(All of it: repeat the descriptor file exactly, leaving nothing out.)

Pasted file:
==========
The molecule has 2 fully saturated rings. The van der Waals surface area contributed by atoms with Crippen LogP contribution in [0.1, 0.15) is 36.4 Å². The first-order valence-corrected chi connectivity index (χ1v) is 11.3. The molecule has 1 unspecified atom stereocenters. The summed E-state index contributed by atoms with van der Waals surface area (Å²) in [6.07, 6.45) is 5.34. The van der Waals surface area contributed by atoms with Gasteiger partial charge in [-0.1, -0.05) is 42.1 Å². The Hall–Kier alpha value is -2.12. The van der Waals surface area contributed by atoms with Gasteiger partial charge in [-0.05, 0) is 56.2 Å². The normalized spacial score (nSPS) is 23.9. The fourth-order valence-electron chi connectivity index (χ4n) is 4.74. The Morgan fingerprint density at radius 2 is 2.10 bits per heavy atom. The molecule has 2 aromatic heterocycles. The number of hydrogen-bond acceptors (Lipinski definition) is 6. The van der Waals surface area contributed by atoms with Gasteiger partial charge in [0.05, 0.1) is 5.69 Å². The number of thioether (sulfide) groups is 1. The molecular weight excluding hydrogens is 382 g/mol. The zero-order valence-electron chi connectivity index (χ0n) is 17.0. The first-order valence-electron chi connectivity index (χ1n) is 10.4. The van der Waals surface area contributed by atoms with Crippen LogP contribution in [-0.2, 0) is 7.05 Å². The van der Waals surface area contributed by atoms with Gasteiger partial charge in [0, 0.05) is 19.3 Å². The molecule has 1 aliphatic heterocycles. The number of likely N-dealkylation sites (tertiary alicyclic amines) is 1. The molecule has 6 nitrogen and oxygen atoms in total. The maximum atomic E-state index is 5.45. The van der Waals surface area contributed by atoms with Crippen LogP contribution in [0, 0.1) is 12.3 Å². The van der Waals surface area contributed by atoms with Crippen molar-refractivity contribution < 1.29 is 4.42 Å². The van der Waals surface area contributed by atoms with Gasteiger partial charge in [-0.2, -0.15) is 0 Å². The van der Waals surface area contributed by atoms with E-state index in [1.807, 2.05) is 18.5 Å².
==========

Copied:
The molecule has 2 fully saturated rings. The van der Waals surface area contributed by atoms with Crippen LogP contribution in [0.1, 0.15) is 36.4 Å². The first-order valence-corrected chi connectivity index (χ1v) is 11.3. The molecule has 1 unspecified atom stereocenters. The summed E-state index contributed by atoms with van der Waals surface area (Å²) in [6.07, 6.45) is 5.34. The van der Waals surface area contributed by atoms with Gasteiger partial charge in [-0.1, -0.05) is 42.1 Å². The Hall–Kier alpha value is -2.12. The van der Waals surface area contributed by atoms with Gasteiger partial charge in [-0.05, 0) is 56.2 Å². The normalized spacial score (nSPS) is 23.9. The fourth-order valence-electron chi connectivity index (χ4n) is 4.74. The Morgan fingerprint density at radius 2 is 2.10 bits per heavy atom. The molecule has 2 aromatic heterocycles. The number of hydrogen-bond acceptors (Lipinski definition) is 6. The van der Waals surface area contributed by atoms with Gasteiger partial charge in [0.05, 0.1) is 5.69 Å². The number of thioether (sulfide) groups is 1. The molecular weight excluding hydrogens is 382 g/mol. The zero-order valence-electron chi connectivity index (χ0n) is 17.0. The first-order valence-electron chi connectivity index (χ1n) is 10.4. The van der Waals surface area contributed by atoms with Crippen LogP contribution in [-0.2, 0) is 7.05 Å². The van der Waals surface area contributed by atoms with Gasteiger partial charge in [0, 0.05) is 19.3 Å². The molecule has 1 aliphatic heterocycles. The number of likely N-dealkylation sites (tertiary alicyclic amines) is 1. The molecule has 6 nitrogen and oxygen atoms in total. The maximum atomic E-state index is 5.45. The van der Waals surface area contributed by atoms with Crippen LogP contribution in [0, 0.1) is 12.3 Å². The van der Waals surface area contributed by atoms with Crippen molar-refractivity contribution < 1.29 is 4.42 Å². The van der Waals surface area contributed by atoms with Gasteiger partial charge in [-0.2, -0.15) is 0 Å². The van der Waals surface area contributed by atoms with E-state index in [1.807, 2.05) is 18.5 Å².